There’s photography and then there’s cinematography. Both mediums give so much to a wedding day’s impressions – both so different and yet so much the same. With film, the movement, the spontaneous emotions, the changing expressions on people’s faces are captured in all their dynamic glory – giving movement and light to the scene. Nathan Kaso Weddings is manned by a cinematographer whose passion is for creativity, and capturing the little moments that make up the wedding day. Nathan gives his heart and soul to creating the perfect film for you – something that he not only presents to you with pride, but one that will bring up all the emotions of the wedding day every time you see it.
Here’s Nathan’s story.
How long have you worked as a cinematographer?
I have been working on and off in video production for nearly 13 years. I’ve also worked as a designer, animator, photographer and a short stint as a DJ at my local roller skating rink back in the 90’s (not kidding). The last three years I have concentrated solely on video and haven’t looked back.
Of all the work with visual mediums you have done, why choose videography as your passion? Why is making films important to you?
Video is something I have naturally gravitated towards. It is a medium I have always felt comfortable working in and feel I have a natural connection with. There are so many tiny moments in life that might otherwise be forgotten if they aren’t documented with images, and sometimes these can be the most significant. I take a lot of pleasure in knowing I have captured some of these moments and they can be looked back on for years to come.
How would you characterize your filming style?
My style is candid, personal and intimate. Using a hand-held, documentary technique not only allows me to stay nimble and capture moments on the fly, but also softens the look of the footage and creates a more personal image (not one that looks like it is shot by a robot).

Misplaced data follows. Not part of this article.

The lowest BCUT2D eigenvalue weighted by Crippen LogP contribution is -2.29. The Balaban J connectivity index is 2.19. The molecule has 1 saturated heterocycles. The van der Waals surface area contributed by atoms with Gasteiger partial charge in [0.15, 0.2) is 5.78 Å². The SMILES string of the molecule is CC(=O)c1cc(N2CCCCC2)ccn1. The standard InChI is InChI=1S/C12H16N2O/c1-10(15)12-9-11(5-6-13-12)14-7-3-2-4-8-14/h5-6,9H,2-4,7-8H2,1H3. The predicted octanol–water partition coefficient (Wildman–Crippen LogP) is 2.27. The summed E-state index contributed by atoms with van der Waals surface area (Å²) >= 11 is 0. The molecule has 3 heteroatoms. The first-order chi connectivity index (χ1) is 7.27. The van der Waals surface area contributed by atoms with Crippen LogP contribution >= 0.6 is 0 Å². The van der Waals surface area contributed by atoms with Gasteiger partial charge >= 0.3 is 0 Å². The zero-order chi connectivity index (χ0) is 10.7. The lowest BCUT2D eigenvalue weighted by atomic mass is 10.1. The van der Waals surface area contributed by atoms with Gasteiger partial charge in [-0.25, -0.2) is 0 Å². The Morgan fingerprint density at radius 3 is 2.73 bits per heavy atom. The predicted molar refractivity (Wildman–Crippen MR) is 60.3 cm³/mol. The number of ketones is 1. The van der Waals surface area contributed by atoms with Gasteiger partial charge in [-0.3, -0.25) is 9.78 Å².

You use different mediums to capture the wedding – what end result are you looking for?
I love shooting super 8 film at weddings. It is very emotive, creates a beautiful sense of nostalgia with its home-movie look. It balances nicely against the clean look of modern digital images. There are parts of the day that I find work well in slow-motion digital, and others that look great in super 8. For me it’s about finding the right balance and having fun.
What details are important for you to capture?
The main thing I concentrate on when filming a wedding is building small sequences that will tell the story of the day. It’s very easy to get carried away getting the ‘money shots’, but there are also lots of tiny moments and details that help tell the story. Because I put together my edits in chronological order, it’s important that each part of the day is covered in a way that establishes each scene for the audience and guides them on a journey as if they had been there.
I notice that you concentrate on the people rather than the surroundings in your films. Do you see this as the most important aspect of the wedding to capture in the film?
Weddings are all about the people. It’s easy to become indulgent when shooting surrounding landscapes and locations, but this takes the focus away from the bride and groom who are really the stars of the show. It is very important to establish locations without making them a feature. I am brutal with my edits and only include shots that enhance the final video. Sometimes I have to cut out a shot that I really love, but if it doesn’t fit in the edit it gets left on the cutting room floor.
Do you use a ‘fly on the wall’ approach to your filming, or do you plan everything in detail?
I pretty much just show up and document what happens. I have a few set shots that I like to get, but each wedding is so unique that I like to just let things unfold naturally and not give any direction. It’s when people forget you are there that you capture the best moments, so for me discretion is key.
Apart from the technicalities, what makes a ‘good’ cinematographer – is it curiosity about life, or other subtle qualities?
For me it’s the ability to capture a scene or subject in a unique or interesting way. Anyone can point a camera at a scene and use a lens to get shallow depth of field, but the real skill lies in composing shots and building a sequence that captures the mood and emotion of a scene and subject.